Thursday, 17 December 2009
Regional airlines lie about codesharing in USA Today op-ed
Given space for a rebuttal on the same page with today's USA Today editorial, When airlines share codes, truth-in-labeling suffers , president Roger Cohen of the Regional Airline Association (RAA) trots out the airlines' usual "big lie" on code sharing, in unusually blatant form:
As complex as travel may seem today, it was far more inefficient previously.... Passengers have to purchase only one ticket, have to check in bags on only one airline and have to clear security only once. Before code-sharing, passengers needed to buy tickets on separate airlines, often needed to claim and recheck bags, and might have needed to clear security in multiple terminals. [emphasis added]
That's an out-and-out lie, and the RAA must know it's a lie.
Decades before code sharing was ever imagined, passengers could, in fact, buy a single ticket for a journey on multiple airlines, and check their bags through. (Today, of course, thanks to a different airline fraud called a "direct" flight with a change of equipment, inbound passengers on what is labelled as a single flight with a single number may have to claim and recheck their bags as well as change planes and perhaps terminals at an international gateway.)
Not one of these services requires code sharing or special "alliances". They are all aspects of "interlining", in which "regional", national, and international airlines, including competitors, all had interline ticketing and baggage agreements in place from the earliest days of the airline industry. All airlines in the USA were regional in the early days, and interlining was essential to coast-to-coast travel. Just as it had been for the railroads, from whom the earliest airlines developed their interline protocols: Until Amtrak, no single railroad crossed the USA. Interlining is one of the oldest and most fundamental foundations of the airline industry, in the USA and worldwide.
The international standards that the airlines themselves established decades ago through IATA permit all IATA member airlines, not just code-share or alliance partners, to publish through fares and establish interline ticketing and baggage transfer agreements. Any IATA-appointed travel agency can sell tickets on any IATA airline, including tickets at a single through fare for a multi-airline journey. Different airlines that want to facilitate interline transfers can use close-together gates at the same terminals, so that passengers don't need to go through extra security checkpoints, regardless of which airlines' flight number(s) they use. And even airlines that are members of the major marketing alliances often give frequent flyer mileage credit for travel on non-alliance airlines, without code sharing. Interline ticketing agreements -- not code sharing -- are also what enable airlines to endorse their tickets to other airlines, even competitors if necessary, if their own flights are cancelled, delayed, or overbooked.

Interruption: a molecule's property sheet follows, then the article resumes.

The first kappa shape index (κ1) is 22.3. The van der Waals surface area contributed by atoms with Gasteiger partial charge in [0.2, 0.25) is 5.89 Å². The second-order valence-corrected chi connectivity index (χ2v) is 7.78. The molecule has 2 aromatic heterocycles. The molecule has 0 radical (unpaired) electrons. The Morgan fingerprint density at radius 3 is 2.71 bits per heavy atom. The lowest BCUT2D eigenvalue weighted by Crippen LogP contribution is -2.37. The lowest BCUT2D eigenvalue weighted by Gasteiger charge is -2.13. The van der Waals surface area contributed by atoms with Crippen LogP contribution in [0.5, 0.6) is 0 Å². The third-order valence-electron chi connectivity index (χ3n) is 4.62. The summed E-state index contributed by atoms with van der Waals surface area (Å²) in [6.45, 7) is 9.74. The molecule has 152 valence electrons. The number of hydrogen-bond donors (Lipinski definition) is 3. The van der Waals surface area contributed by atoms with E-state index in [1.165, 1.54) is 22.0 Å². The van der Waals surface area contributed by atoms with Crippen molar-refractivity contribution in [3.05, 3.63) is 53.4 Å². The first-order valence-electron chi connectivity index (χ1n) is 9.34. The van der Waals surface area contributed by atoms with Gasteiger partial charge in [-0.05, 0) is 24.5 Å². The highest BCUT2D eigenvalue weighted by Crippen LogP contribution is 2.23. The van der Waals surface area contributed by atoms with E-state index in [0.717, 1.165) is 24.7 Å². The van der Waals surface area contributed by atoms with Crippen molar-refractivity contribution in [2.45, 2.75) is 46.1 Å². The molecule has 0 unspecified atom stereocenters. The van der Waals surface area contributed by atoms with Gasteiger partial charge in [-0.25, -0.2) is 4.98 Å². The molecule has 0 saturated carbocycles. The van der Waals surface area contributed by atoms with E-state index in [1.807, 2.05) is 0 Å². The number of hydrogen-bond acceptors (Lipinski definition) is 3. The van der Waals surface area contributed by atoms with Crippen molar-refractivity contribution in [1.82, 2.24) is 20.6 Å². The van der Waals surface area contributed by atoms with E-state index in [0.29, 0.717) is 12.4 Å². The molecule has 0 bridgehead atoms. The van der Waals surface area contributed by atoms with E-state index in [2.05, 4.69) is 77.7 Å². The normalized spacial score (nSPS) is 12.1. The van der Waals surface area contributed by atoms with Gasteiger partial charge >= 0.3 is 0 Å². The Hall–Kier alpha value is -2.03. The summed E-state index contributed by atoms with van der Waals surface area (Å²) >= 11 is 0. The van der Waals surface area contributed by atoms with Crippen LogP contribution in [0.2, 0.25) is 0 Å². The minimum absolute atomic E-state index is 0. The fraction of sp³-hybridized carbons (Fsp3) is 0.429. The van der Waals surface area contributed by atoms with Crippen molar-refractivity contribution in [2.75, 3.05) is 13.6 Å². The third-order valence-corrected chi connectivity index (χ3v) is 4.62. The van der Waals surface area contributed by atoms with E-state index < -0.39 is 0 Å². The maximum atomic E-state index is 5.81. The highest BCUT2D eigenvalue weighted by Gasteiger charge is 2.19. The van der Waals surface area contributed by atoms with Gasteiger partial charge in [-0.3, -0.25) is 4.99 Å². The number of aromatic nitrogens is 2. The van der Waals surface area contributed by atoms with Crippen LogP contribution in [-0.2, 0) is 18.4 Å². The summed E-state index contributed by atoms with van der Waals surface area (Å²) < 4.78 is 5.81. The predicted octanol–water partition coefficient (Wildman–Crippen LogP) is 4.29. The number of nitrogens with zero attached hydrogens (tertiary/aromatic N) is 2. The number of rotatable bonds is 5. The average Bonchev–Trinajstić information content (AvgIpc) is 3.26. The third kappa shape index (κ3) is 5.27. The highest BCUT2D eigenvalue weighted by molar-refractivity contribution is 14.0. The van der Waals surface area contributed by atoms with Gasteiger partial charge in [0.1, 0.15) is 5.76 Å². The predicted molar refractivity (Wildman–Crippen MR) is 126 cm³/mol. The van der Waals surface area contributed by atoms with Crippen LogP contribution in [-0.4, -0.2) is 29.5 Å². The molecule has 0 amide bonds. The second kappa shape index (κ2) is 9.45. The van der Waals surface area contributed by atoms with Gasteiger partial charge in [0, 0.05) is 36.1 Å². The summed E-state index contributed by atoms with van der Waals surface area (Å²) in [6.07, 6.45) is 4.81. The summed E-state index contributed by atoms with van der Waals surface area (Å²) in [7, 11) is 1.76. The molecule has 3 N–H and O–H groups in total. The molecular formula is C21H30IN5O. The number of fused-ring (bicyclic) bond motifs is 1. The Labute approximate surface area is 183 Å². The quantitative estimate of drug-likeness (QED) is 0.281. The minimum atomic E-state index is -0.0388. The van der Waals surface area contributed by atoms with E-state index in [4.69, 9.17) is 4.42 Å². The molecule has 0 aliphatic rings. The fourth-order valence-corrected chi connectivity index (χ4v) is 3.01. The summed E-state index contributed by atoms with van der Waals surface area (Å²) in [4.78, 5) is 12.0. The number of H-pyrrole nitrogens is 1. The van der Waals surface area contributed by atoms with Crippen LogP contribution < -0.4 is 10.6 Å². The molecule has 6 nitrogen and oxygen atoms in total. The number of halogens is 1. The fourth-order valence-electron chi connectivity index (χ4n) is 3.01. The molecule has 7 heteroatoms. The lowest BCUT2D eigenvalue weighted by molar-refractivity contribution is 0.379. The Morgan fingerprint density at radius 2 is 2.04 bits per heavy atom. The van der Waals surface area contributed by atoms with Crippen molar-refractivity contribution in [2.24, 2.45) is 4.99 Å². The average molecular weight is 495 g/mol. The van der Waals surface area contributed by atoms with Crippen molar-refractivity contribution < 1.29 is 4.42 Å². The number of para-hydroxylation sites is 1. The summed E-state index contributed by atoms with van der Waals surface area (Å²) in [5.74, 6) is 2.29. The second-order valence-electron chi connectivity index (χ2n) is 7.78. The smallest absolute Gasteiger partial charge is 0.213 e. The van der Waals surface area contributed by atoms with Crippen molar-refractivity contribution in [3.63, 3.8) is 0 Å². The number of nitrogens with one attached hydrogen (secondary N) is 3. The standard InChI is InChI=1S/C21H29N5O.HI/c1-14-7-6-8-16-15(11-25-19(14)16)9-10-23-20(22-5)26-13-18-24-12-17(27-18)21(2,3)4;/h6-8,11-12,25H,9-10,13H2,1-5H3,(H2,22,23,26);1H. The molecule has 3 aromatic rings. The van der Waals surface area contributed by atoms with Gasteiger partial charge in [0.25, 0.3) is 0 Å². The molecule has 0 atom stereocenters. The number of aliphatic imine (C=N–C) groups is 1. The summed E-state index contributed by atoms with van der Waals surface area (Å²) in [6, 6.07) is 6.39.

Code sharing is unnecessary for, indeed irrelevant to, any legitimate purpose or actual service. Code sharing doesn't enable an airline to fly to any more places. It just enables the airline to mislead travellers into thinking that they fly to places they don't, and mislead them as to which airline will actually be operating their flights. Major USA-based airlines, regional airlines, and foreign airlines all participate in codesharing, when they can get away with it, because they correctly believe that customers are more likely to buy tickets, and will pay more for those tickets, if they are for flights on Air Established than on Air Unknown or Air Foreign. I call that fraud.
Both code sharing and "change-of-equipment" flight labels also serve to "game" the Computerized Reservations Systems used by both offline and online travel agencies for fraudulent purposes, to travellers' detriment. All else except the labelling being equal, CRS's rank and display purportedly same-airline connections ahead of honestly described interline connections, and purportedly "through" change-of-equipment flights ahead of honestly described connections between multiple flights.
USA Today rightly editorializes that codesharing "presents a truth-in-advertising problem", an issue entirely ignored in the RAA rebuttal. In another recent press release the RAA claims that, "The identity of the airline is clearly displayed on every single ticket." But that's a lie, too. As I pointed out in the most recent USA Department of Transportation rulemaking on disclosure of code shares:
While itineraries usually indicate the operating airline, tickets and boarding passes -- the things travellers are required to have in hand while searching for a flight or gate, even if they don't have a printed itinerary -- do not. Indeed, IATA and airline rules provide no field on a ticket or boarding pass for the designation of the operating airline, and forbid the entry of other information in those fields. A travel agent who wants to indicate on a ticket which airline actually operates a code-share flight is forbidden from doing so by airline ticket issuance rules and procedures.
[A shorter version of this article was published in USA Today 22 December 2009 as a letter to the editor.]Link | Posted by Edward on Thursday, 17 December 2009, 12:24 (12:24 PM) | TrackBack (0)